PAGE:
The Arnold family, Gelebele,60km north of Muttaburra, have been buying from the Black Stump Invitation Bull Sale for close to seven years in a bid to beef up their commercial crossbred breeding herd.
Mr Arnold said the Black Stump sale chiefly appeals to them for the proven quality and performance of the bulls catalogued each year.
"They also acclimatise to our country well," he said.
At last year's sale the Arnolds bought two Simmental bulls, from Janet Allan Noanga Simmentals, two Simbrah bulls from Rod and Lyn Sperling, Rodlyn, and one Rodlyn Droughtmaster bull.
"We've purchased many bulls from the sale and their progeny have been excellent in regards to quality, temperament and fertility."
"Bone, length and temperament are the traits we're striving to produce consistently in our herd, and through the sale we've been able to achieve those goals in our breeding program."
Their purchases at the 2019 sale included the $4500 equal top priced bull, Noanga Parker, a composite Simmental/Droughtmaster bull from the Allans.
"We purchased from the Allans for the first time last year and we'll be looking to buy from them again as our bulls from 2019 are proving their performance and quality."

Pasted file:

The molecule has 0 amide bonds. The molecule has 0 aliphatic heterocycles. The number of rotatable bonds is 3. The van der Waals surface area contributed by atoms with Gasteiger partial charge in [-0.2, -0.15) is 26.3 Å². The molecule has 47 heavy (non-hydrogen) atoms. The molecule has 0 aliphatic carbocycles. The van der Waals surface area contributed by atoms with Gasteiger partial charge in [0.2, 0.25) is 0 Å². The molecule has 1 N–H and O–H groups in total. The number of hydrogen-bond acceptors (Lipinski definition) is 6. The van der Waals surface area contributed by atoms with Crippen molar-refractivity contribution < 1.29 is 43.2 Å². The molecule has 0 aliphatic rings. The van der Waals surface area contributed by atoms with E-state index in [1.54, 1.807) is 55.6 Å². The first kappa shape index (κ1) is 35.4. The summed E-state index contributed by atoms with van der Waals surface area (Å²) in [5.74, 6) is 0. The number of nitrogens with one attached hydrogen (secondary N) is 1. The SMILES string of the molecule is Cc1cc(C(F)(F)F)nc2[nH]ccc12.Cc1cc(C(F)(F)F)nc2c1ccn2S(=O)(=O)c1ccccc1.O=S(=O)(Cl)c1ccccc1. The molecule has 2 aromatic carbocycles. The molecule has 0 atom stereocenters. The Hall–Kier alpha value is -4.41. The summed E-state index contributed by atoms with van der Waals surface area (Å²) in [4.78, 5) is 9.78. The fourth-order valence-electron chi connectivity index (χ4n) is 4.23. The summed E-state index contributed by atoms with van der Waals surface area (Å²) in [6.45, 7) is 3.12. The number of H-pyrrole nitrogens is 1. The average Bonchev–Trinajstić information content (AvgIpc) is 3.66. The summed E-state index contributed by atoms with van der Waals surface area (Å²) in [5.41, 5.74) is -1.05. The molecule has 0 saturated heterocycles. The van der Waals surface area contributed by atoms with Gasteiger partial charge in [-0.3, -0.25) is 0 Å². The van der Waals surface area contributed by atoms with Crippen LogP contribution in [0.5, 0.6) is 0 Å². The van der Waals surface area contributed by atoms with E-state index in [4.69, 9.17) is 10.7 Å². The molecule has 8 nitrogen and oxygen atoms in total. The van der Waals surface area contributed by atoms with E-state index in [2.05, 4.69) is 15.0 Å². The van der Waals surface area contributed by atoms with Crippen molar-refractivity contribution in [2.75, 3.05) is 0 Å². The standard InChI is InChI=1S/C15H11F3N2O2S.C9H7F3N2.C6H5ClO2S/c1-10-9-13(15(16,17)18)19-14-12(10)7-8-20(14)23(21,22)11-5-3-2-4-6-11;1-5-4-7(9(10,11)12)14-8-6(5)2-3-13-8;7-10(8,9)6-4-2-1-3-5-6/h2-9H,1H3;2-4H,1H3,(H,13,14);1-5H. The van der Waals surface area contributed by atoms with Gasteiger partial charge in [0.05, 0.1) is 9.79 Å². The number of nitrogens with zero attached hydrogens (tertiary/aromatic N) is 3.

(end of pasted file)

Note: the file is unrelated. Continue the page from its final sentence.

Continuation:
The Arnolds current breeding herd consists of 70 per cent Brahman cows and 30pc Braford cows.
"Depending on the seasons, Braford cows are crossed with Simmental and Simbrah bulls, Brahman cows are crossed with Charolais and Brahman bulls and maiden heifers are joined to Droughtmaster bulls."
The progeny of these crosses are predominantly sold through the Blackall Saleyards at the annual weaner sale's at 12 months of age between 250kg to 300kg, while feeder heifers and steers are also sold at the saleyards at 320kg to 400kg."
The family run an all year round breeding program, while spelling the bulls if needed when it gets too dry.
Mr Arnold said through January and February (to date) this hasn't been an issue as they've received close to 150mm of rainfall in some of their paddocks. They're getting a great response with grass shooting up in most areas of the 15,891ha property, which they've owned for 19 years.
He said the last time they had grass growing rain was in 2013.
"Our fingers are crossed that we'll be receiving some follow up rain soon."
Mr Arnold said they're receiving good returns on the article they produce at present which is helping the family to achieve their goal of extending the business.
"We're looking to purchase a fattening and breeding block in the future to provide us with better selling opportunities closer to the market."